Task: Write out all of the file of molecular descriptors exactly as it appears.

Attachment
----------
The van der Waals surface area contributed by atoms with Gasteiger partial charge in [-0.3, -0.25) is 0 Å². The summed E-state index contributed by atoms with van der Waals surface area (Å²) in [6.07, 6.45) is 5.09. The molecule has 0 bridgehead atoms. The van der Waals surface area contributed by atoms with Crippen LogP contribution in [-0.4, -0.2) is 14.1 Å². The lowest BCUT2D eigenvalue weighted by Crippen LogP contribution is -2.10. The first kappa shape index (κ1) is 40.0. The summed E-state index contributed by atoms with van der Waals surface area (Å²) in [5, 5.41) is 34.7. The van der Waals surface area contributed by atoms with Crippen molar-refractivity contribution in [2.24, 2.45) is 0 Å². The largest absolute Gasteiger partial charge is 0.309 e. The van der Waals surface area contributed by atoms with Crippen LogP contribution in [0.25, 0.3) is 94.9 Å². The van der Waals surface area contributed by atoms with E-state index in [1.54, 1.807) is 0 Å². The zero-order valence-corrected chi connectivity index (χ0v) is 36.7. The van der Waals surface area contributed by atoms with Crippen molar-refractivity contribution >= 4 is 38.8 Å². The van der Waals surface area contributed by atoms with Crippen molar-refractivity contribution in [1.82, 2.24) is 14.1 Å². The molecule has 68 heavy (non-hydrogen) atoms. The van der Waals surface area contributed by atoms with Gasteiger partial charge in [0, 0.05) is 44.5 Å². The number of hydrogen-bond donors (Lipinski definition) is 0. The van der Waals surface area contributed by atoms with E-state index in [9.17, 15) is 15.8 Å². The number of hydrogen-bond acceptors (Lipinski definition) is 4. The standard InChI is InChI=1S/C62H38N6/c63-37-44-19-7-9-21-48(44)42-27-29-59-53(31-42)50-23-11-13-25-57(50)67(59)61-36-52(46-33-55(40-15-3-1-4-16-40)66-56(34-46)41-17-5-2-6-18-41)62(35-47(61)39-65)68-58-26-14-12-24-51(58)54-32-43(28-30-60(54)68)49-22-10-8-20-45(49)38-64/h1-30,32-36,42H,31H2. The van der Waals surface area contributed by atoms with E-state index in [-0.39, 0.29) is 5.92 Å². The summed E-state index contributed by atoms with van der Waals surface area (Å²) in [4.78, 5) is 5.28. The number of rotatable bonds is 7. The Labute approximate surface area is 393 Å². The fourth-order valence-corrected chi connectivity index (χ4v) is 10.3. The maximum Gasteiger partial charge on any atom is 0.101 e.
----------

The van der Waals surface area contributed by atoms with Gasteiger partial charge in [-0.3, -0.25) is 0 Å². The summed E-state index contributed by atoms with van der Waals surface area (Å²) in [6.07, 6.45) is 5.09. The molecule has 0 bridgehead atoms. The van der Waals surface area contributed by atoms with Crippen LogP contribution in [-0.4, -0.2) is 14.1 Å². The lowest BCUT2D eigenvalue weighted by Crippen LogP contribution is -2.10. The first kappa shape index (κ1) is 40.0. The summed E-state index contributed by atoms with van der Waals surface area (Å²) in [5, 5.41) is 34.7. The van der Waals surface area contributed by atoms with Crippen molar-refractivity contribution in [2.24, 2.45) is 0 Å². The largest absolute Gasteiger partial charge is 0.309 e. The van der Waals surface area contributed by atoms with Crippen LogP contribution in [0.25, 0.3) is 94.9 Å². The van der Waals surface area contributed by atoms with E-state index in [1.54, 1.807) is 0 Å². The zero-order valence-corrected chi connectivity index (χ0v) is 36.7. The van der Waals surface area contributed by atoms with Crippen molar-refractivity contribution >= 4 is 38.8 Å². The van der Waals surface area contributed by atoms with Crippen molar-refractivity contribution in [1.82, 2.24) is 14.1 Å². The molecule has 68 heavy (non-hydrogen) atoms. The van der Waals surface area contributed by atoms with Gasteiger partial charge in [0, 0.05) is 44.5 Å². The number of hydrogen-bond donors (Lipinski definition) is 0. The van der Waals surface area contributed by atoms with E-state index in [9.17, 15) is 15.8 Å². The number of hydrogen-bond acceptors (Lipinski definition) is 4. The standard InChI is InChI=1S/C62H38N6/c63-37-44-19-7-9-21-48(44)42-27-29-59-53(31-42)50-23-11-13-25-57(50)67(59)61-36-52(46-33-55(40-15-3-1-4-16-40)66-56(34-46)41-17-5-2-6-18-41)62(35-47(61)39-65)68-58-26-14-12-24-51(58)54-32-43(28-30-60(54)68)49-22-10-8-20-45(49)38-64/h1-30,32-36,42H,31H2. The van der Waals surface area contributed by atoms with E-state index in [-0.39, 0.29) is 5.92 Å². The summed E-state index contributed by atoms with van der Waals surface area (Å²) in [4.78, 5) is 5.28. The number of rotatable bonds is 7. The Labute approximate surface area is 393 Å². The fourth-order valence-corrected chi connectivity index (χ4v) is 10.3. The maximum Gasteiger partial charge on any atom is 0.101 e.